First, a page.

We did not hear back from her. Looks like she does not need our financial aid anymore.

Lesson: Sometimes you can talk until the cows come home but you still cannot get through to some humans. And the animals under their care suffer.

Case 4 – The reluctance of a dog-owner to let his dog wear a tag with his contact number on it.

The dog had escaped from his house. A good samaritan rescued the dog, but the dog did not have a tag. Luckily, the good samaritan alerted a guard, who then alerted me with the photo of the dog. The owner was tracked down, thanks to the efforts of the guard, and dog and owner were reunited. I urged the owner to please let his dog wear a tag and explained why. Thrice.

Until today, the dog still does not have a tag.

In that same neighbourhood, some pet dogs have escaped numerous times. Some are pedigree too. Their owners still do not let them wear a collar with tags.

This is all about responsible pet ownership. The owners are so-called “highly-educated” people. Wait, I should correct myself. They are highly-schooled people.  There is a difference.

Lesson: Sometimes you can talk until the cows come home but you still cannot get through to some humans. And the animals under their care suffer.

Case 5 – The reluctance of a bigtime “rescuer” to ear-notch her neutered dogs and cats.

This happened a few months ago. The bigtime rescuer sent out an alert that a few of her dogs had been captured by the authorities due to complaints from the public. We helped track down the dogs and found out where the dogs had been taken. The rescuer went to the place and took back the dogs. She claimed her dogs were all neutered, but there was no ear-notches on them.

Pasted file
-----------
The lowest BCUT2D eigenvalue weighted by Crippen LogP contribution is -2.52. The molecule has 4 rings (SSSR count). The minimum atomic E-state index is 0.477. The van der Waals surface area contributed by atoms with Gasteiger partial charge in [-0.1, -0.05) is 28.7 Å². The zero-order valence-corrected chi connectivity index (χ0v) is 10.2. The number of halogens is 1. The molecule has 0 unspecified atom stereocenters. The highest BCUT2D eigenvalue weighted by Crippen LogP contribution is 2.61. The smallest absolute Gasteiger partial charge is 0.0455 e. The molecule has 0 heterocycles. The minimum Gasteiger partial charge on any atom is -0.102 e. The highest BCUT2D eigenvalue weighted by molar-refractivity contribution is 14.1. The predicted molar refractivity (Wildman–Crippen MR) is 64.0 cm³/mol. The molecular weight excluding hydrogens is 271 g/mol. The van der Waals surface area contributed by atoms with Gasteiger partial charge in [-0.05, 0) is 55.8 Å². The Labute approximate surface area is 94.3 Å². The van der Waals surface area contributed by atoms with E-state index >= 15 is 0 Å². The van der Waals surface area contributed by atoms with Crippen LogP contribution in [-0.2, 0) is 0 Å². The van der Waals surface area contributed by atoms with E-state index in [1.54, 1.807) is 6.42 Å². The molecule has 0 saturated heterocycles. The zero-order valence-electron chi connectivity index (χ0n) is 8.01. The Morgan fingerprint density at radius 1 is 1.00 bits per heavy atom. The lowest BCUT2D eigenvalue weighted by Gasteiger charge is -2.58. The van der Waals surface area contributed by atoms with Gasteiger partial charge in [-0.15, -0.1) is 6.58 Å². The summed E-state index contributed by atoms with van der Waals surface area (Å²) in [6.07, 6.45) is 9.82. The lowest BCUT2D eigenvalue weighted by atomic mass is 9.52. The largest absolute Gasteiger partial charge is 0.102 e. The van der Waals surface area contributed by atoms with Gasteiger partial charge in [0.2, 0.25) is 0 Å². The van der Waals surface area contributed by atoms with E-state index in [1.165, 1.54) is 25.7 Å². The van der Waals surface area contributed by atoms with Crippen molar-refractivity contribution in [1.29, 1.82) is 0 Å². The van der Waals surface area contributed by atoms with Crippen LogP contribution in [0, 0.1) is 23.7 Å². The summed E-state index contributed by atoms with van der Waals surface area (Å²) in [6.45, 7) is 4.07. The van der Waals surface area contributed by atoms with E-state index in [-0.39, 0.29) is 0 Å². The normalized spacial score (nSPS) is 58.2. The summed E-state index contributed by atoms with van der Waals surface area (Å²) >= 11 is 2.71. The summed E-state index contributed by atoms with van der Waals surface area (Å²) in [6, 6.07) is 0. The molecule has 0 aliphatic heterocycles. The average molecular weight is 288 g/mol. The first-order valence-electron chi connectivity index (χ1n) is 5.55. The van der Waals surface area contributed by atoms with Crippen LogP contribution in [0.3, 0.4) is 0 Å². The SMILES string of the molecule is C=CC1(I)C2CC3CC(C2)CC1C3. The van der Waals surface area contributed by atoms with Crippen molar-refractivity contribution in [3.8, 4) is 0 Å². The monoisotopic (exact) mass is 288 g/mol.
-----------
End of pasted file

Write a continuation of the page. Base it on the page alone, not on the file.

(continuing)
I spoke to the person who helped get her dogs’ release. He said this is not the first time her dogs have been caught and she retrieved them. Time and again, she had been advised to get their ears notched, but she has refused.

So how would anyone know that your female dogs have been neutered, if you don’t notch the ears?

Why the reluctance?

A friend paid another visit to her place and saw many cats without ear-notches too. This rescuer said all the cats have been neutered.

Okay, but without the ear-notches. What if these cats and dogs migrate elsewhere, and another good samaritan picks them up and sends them to be spayed again? Then the vet opens them up, reaches his/her hand in to search for the uterus and ovaries and cannot find them, and only then realises that this animal had already been spayed.

Do you really want your animal to go through this unnecessary procedure and suffering and to undergo the risk of anaesthesia?  Are you REALLY so stubborn and refuse to think of the wellbeing of the animals whom you claim to care for? And mind you, her animals are all returned to the street.

Lesson: Sometimes you can talk until the cows come home but you still cannot get through to some humans. And the animals under their care suffer.